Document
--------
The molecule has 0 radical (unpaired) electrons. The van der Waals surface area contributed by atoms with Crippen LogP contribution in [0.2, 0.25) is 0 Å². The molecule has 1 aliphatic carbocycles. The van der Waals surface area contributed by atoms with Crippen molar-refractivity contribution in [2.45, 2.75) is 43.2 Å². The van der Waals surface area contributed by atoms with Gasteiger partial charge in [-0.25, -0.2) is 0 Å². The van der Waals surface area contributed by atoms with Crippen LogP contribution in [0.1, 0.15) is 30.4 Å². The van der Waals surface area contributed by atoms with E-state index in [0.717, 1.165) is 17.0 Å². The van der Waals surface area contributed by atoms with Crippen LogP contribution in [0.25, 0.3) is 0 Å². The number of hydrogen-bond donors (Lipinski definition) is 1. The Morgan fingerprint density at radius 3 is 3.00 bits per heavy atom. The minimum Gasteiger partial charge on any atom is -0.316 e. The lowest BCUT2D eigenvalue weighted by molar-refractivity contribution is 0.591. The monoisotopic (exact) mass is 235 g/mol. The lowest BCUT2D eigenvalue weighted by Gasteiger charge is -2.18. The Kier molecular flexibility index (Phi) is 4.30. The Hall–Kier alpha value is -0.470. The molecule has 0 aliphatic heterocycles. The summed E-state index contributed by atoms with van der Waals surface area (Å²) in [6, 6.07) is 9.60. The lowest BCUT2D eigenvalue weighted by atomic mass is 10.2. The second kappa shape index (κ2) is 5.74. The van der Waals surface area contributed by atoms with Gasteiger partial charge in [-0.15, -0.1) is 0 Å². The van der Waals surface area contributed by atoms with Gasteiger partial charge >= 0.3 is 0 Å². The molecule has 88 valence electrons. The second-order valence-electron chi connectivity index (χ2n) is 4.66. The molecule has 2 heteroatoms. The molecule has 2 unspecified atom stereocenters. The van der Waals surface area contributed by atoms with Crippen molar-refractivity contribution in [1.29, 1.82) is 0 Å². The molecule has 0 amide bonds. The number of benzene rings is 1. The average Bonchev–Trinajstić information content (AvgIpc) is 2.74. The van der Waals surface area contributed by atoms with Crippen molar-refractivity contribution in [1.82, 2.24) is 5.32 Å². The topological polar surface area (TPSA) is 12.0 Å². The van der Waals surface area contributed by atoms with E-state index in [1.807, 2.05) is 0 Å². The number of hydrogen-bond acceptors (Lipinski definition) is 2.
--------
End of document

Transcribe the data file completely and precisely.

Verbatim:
The molecule has 0 radical (unpaired) electrons. The van der Waals surface area contributed by atoms with Crippen LogP contribution in [0.2, 0.25) is 0 Å². The molecule has 1 aliphatic carbocycles. The van der Waals surface area contributed by atoms with Crippen molar-refractivity contribution in [2.45, 2.75) is 43.2 Å². The van der Waals surface area contributed by atoms with Gasteiger partial charge in [-0.25, -0.2) is 0 Å². The van der Waals surface area contributed by atoms with Crippen LogP contribution in [0.1, 0.15) is 30.4 Å². The van der Waals surface area contributed by atoms with E-state index in [0.717, 1.165) is 17.0 Å². The van der Waals surface area contributed by atoms with Crippen LogP contribution in [0.25, 0.3) is 0 Å². The number of hydrogen-bond donors (Lipinski definition) is 1. The Morgan fingerprint density at radius 3 is 3.00 bits per heavy atom. The minimum Gasteiger partial charge on any atom is -0.316 e. The lowest BCUT2D eigenvalue weighted by molar-refractivity contribution is 0.591. The monoisotopic (exact) mass is 235 g/mol. The lowest BCUT2D eigenvalue weighted by Gasteiger charge is -2.18. The Kier molecular flexibility index (Phi) is 4.30. The Hall–Kier alpha value is -0.470. The molecule has 0 aliphatic heterocycles. The summed E-state index contributed by atoms with van der Waals surface area (Å²) in [6, 6.07) is 9.60. The lowest BCUT2D eigenvalue weighted by atomic mass is 10.2. The second kappa shape index (κ2) is 5.74. The van der Waals surface area contributed by atoms with Gasteiger partial charge in [-0.15, -0.1) is 0 Å². The van der Waals surface area contributed by atoms with Gasteiger partial charge >= 0.3 is 0 Å². The molecule has 88 valence electrons. The second-order valence-electron chi connectivity index (χ2n) is 4.66. The molecule has 2 heteroatoms. The molecule has 2 unspecified atom stereocenters. The van der Waals surface area contributed by atoms with Crippen molar-refractivity contribution in [1.29, 1.82) is 0 Å². The molecule has 0 amide bonds. The number of benzene rings is 1. The average Bonchev–Trinajstić information content (AvgIpc) is 2.74. The van der Waals surface area contributed by atoms with Crippen molar-refractivity contribution in [1.82, 2.24) is 5.32 Å². The topological polar surface area (TPSA) is 12.0 Å². The van der Waals surface area contributed by atoms with E-state index in [1.807, 2.05) is 0 Å². The number of hydrogen-bond acceptors (Lipinski definition) is 2.